While enjoying that precious piece of bread, I looked down and there was what seemed like a 15-year-old boy blowing off the coal to keep it burning for the cook. His face was literally burning because of the steam and smoke, and yet he was too busy in his work to notice my presence. When I asked him his name and a few details while taking his shot, he smiled and said

“Ap meri tasweer Facebook pe lagaen gi kia?”

(Will you post my picture on Facebook?)

Astounded and awe struck, I realised that everyone everywhere is quite different from our expectations. And these sorts of eye opening experiences are another highlight of the walled city.

To add more colour to these places, a lot of religious activities are celebrated every year. One of the most famous is the Urs (death anniversary of a Sufi saint) at the shrine of Madhu Lal Hussain called ‘Mela Chiraghan’ (festival of lights).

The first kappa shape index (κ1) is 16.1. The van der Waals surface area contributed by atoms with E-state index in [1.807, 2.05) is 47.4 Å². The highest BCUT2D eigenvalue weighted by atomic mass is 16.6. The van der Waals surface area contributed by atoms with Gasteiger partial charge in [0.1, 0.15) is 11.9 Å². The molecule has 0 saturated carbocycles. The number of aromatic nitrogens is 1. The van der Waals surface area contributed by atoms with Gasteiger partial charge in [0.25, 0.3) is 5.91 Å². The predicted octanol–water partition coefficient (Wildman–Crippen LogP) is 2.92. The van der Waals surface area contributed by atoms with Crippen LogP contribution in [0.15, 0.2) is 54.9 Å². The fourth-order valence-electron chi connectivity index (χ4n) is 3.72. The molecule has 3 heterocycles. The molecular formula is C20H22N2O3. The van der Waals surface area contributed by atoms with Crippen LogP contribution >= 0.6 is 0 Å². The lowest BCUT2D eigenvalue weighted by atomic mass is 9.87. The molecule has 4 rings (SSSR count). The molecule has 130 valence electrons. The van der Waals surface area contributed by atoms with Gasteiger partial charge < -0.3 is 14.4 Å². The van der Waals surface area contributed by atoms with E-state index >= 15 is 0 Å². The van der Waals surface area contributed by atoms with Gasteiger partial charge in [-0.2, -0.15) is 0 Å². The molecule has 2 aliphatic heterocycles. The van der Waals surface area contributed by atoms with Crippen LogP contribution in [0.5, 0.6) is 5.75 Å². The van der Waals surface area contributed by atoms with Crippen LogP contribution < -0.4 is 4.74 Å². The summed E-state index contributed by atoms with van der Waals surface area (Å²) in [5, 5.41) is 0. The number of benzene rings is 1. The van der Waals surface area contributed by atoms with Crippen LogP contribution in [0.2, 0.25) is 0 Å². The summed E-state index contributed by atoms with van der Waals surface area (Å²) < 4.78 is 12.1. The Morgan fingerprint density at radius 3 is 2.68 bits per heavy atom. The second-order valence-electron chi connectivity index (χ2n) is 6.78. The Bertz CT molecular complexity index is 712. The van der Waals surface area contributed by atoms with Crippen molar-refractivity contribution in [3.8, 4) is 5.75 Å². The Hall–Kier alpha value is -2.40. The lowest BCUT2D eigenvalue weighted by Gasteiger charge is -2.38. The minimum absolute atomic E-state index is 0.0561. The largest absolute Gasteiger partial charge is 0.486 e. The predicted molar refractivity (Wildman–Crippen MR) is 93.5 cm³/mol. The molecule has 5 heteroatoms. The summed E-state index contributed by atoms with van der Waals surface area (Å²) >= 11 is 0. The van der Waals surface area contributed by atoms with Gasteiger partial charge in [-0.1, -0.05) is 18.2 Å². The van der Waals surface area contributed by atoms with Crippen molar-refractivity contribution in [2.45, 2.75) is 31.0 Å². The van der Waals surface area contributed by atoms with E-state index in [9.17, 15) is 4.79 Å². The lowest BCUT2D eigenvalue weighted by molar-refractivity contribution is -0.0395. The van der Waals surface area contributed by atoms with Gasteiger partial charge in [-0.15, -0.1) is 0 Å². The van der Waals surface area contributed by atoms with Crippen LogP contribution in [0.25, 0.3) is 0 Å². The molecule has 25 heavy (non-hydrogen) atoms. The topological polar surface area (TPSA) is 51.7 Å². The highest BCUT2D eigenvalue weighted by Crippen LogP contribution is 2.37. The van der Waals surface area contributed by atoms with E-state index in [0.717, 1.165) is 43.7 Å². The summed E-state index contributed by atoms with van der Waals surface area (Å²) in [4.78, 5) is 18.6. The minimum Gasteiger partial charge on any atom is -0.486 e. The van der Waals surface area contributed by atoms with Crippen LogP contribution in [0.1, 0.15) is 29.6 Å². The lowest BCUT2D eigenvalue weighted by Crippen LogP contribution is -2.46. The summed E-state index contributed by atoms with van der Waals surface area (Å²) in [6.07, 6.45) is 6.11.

I visited it for the first time this year and trust me, it was a whole new experience. While a few boys were busy dancing to the beat of the dhol (drum), people were burning lamps and praying with a lot of devotion at the shrine. A special corner was booked for malangs where they were all scattered in a muddy ground without acknowledging the presence of anyone around them. The man taking care of the shrine offered me a red chaddar (large cloth for covering the body) with the four Quls from the Holy Quran printed on them. I was so pleased to have that souvenir that I actually had tears in my eyes.

But of course, every place has its flaws as well. In this case, they might be minute, but exist nonethless. For instance, it’s not safe for females like me to visit these places alone because there’s always someone who can tease and harm you. Furthermore, there’s no proper place for parking and the traffic can get horrible after mid-day.